Charles Dickens

"Phoebe," said the child, "can't be anybobby else but Phoebe. Can she?"

"No, I suppose not."

"Well," returned the child, "then why did you ask me?"

Deeming it prudent to shift his ground, Barbox Brothers took up a new position.

"What do you do there? Up there in that room where the open window is. What do you do there?"

"Cool," said the child.


"Co-o-ol," the child repeated in a louder voice, lengthening out the word with a fixed look and great emphasis, as much as to say: "What's the use of your having grown up, if you're such a donkey as not to understand me?"

"Ah! School, school," said Barbox Brothers. "Yes, yes, yes. And Phoebe teaches you?"

The child nodded.

"Good boy."

"Tound it out, have you?" said the child.

"Yes, I have found it out. What would you do with twopence, if I gave it you?"

"Pend it."

The knock-down promptitude of this reply leaving him not a leg to stand upon, Barbox Brothers produced the twopence with great lameness, and withdrew in a state of humiliation.

But, seeing the face on the window-sill as he passed the cottage, he acknowledged its presence there with a gesture, which was not a nod, not a bow, not a removal of his hat from his head, but was a diffident compromise between or struggle with all three. The eyes in the face seemed amused, or cheered, or both, and the lips modestly said: "Good-day to you, sir."

"I find I must stick for a time to Mugby Junction," said Barbox Brothers with much gravity, after once more stopping on his return road to look at the Lines where they went their several ways so quietly. "I can't make up my mind yet which iron road to take. In fact, I must get a little accustomed to the Junction before I can decide."

So, he announced at the Inn that he was "going to stay on for the present," and improved his acquaintance with the Junction that night, and again next morning, and again next night and morning: going down to the station, mingling with the people there, looking about him down all the avenues of railway, and beginning to take an interest in the incomings and outgoings of the trains. At first, he often put his head into Lamps's little room, but he never found Lamps there. A pair or two of velveteen shoulders he usually found there, stooping over the fire, sometimes in connection with a clasped knife and a piece of bread and meat; but the answer to his inquiry, "Where's Lamps?" was, either that he was "t'other side the line," or, that it was his off-time, or (in the latter case) his own personal introduction to another Lamps who was not his Lamps. However, he was not so desperately set upon seeing Lamps now, but he bore the disappointment. Nor did he so wholly devote himself to his severe application to the study of Mugby Junction as to neglect exercise. On the contrary, he took a walk every day, and always the same walk. But the weather turned cold and wet again, and the window was never open.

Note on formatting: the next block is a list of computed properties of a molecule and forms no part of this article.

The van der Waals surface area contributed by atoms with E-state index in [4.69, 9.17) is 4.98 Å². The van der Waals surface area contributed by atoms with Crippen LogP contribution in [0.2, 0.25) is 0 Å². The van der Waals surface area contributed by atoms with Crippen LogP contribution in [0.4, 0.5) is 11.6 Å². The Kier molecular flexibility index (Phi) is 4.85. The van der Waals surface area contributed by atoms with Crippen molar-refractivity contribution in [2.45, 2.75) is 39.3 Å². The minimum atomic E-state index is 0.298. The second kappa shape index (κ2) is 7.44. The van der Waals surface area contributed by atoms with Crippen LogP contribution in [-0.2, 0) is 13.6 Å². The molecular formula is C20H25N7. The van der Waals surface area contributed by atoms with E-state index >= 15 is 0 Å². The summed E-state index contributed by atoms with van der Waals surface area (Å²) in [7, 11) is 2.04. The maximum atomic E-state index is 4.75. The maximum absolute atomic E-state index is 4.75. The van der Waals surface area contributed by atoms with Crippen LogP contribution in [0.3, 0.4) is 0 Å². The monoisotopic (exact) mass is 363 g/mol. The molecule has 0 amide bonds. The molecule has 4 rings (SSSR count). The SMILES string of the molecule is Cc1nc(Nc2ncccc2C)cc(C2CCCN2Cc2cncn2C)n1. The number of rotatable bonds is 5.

At length, after a lapse of some days, there came another streak of fine bright hardy autumn weather. It was a Saturday. The window was open, and the children were gone. Not surprising, this, for he had patiently watched and waited at the corner until they WERE gone.

"Good-day," he said to the face; absolutely getting his hat clear off his head this time.

"Good-day to you, sir."

"I am glad you have a fine sky again to look at."

"Thank you, sir. It is kind if you."

"You are an invalid, I fear?"

"No, sir. I have very good health."

"But are you not always lying down?"

"Oh yes, I am always lying down, because I cannot sit up! But I am not an invalid."

The laughing eyes seemed highly to enjoy his great mistake.

"Would you mind taking the trouble to come in, sir? There is a beautiful view from this window. And you would see that I am not at all ill--being so good as to care."

It was said to help him, as he stood irresolute, but evidently desiring to enter, with his diffident hand on the latch of the garden-gate.